It is the lack of evidence of negligence which causes this court to grant [American's] motion, although with a recognition that this case is on the borderline between the directed verdict standard and the new trial standard.... In light of all the evidence, this court has no hesitation in concluding that a verdict for the plaintiff would have been against the manifest weight of the evidence, but that is the standard applicable to a motion for a new trial. Can a verdict be directed when a plaintiff's unequivocal testimony is contrary to virtually all the other evidence in the case and that evidence is substantial and credible? No Illinois case we know of specifically so holds, but we believe that Pedrick stands for the proposition that at some point the evidence is just too thin. And we believe that point was reached here.
Schultz's primary contention on appeal is simply that Judge Moran was wrong. Schultz contends that "there is more than sufficient evidence to find for the plaintiff and an overwhelming abundance of evidence to deny" American's motion. From our review of the evidence, we disagree. The mere testimony of one (vitally interested) witness does not a negligence case make. The testimony of the other passengers provided slim support, if any. The only additional, admissible2 evidence that Schultz was able to muster were a weather report and the flight's maintenance log, the latter containing the following entry: "In flight during turbulence, yellow aft air stair light illuminated." Judge Moran could find no Illinois case in which a verdict based upon similarly thin evidence was upheld, nor can we. The Pedrick standard, while it does require the court to view all the evidence in the light most favorable to the opponent (here Schultz), does not require the court to take leave of its common sense in viewing that evidence, none of which sufficiently supports Schultz's claim.
A secondary contention by Schultz is that Judge Moran employed an erroneous standard of duty. Schultz contends that American should have been (but was not) held to the higher duty of care owed by a common carrier to its passengers. Judge Moran's Judgment Order reveals, however, that he did in fact employ this higher standard of duty: "Clear it is ... that American had a duty, indeed an enhanced duty as a common carrier, to use care to provide a safe flight." Contrary to Schultz's suggestion, Judge Moran did not thereafter depart from this standard by requiring that the evidence support that something more than moderate turbulence occurred on flight 445, nor by including the term "severe turbulence" in the instructions and special interrogatory given to the jury.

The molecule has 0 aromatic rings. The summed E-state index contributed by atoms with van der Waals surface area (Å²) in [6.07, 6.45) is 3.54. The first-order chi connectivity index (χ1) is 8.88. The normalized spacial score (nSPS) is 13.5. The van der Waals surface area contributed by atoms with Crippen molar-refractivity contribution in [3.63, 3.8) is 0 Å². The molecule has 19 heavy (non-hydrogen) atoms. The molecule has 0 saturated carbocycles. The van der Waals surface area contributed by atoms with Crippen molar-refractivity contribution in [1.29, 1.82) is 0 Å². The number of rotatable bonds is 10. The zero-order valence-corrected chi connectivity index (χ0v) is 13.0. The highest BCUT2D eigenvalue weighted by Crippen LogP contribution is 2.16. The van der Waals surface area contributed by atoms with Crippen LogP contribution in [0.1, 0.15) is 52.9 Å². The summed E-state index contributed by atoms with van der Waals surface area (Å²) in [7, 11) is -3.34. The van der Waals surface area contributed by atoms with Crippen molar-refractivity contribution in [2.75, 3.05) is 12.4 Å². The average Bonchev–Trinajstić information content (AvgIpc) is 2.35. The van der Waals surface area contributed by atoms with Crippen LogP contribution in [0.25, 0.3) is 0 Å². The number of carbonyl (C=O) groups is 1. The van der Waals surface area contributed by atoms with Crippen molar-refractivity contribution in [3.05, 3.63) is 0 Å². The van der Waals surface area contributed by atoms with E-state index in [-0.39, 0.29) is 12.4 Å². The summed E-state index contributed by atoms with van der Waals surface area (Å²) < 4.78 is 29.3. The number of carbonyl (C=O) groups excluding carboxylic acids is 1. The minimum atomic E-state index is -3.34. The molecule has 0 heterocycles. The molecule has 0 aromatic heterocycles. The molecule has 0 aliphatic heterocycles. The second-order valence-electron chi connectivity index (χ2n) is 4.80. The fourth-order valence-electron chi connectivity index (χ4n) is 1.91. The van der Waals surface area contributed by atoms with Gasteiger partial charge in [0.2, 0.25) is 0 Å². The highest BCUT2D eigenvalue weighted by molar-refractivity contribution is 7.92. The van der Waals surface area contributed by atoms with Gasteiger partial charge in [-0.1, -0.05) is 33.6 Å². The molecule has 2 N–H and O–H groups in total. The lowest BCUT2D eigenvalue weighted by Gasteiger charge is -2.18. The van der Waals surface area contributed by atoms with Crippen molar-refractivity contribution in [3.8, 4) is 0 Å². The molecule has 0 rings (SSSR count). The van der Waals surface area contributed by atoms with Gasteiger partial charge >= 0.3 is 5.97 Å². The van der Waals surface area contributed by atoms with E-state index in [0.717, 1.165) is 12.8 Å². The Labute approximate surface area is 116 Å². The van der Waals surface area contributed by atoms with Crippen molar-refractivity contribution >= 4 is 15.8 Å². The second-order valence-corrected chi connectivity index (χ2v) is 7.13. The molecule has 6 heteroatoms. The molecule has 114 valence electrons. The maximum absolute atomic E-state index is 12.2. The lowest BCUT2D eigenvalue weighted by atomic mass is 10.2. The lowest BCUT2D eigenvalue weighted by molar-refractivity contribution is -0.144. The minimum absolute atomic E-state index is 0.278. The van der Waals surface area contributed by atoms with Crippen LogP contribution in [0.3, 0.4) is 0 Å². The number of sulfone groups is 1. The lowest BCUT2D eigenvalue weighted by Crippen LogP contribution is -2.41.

As Judge Posner noted at oral argument, Schultz's claim is precluded by the very laws of nature; the kind of violent turbulence claimed by Schultz cannot surgically strike only one seat on an airplane. Judge Moran was exercising eminently sound judgment when he concluded that Illinois tort law does not require, or even allow, such a claim to continue. His entry of judgment on behalf of the defendant is AFFIRMED.
Schultz also raises a completely meritless argument regarding Rule 50(b). Rule 50(b) states, in pertinent part, that "if a verdict was not returned, within 10 days after the jury has been discharged, [a party who earlier moved for directed verdict] may move for judgment in accordance with the party's motion for directed verdict." Schultz argues, with a straight face, that the defendant failed to satisfy this rule because its post-jury-discharge motion, though properly framed, in substance requested judgment "on " its earlier motion for directed verdict, not "in accordance with " it. We will not dignify this argument with a response, but note it merely to indicate the lengths to which this particular (losing) plaintiff appears willing to stretch credulity
Also, our disposition of the merits of this appeal makes unnecessary a ruling as to American's motion to strike the post-trial affidavit of juror Carmina Renner.
Ruling on a motion in limine by American, Judge Moran barred Schultz from presenting evidence that on the night in question United Airlines had cancelled all of its flights from Cleveland to Chicago (the route of American flight 445). Without any citation to authority, Schultz argues that this ruling was "improper." To reverse an evidentiary ruling of the trial court, we must be convinced that the ruling was a clear abuse of discretion, F.T.C. v. Amy Travel Service, Inc., 875 F.2d 564, 572 (7th Cir.), cert. denied, --- U.S. ----, 110 S. Ct. 366, 107 L. Ed. 2d 352 (1989), a burden which Schultz does not even attempt to carry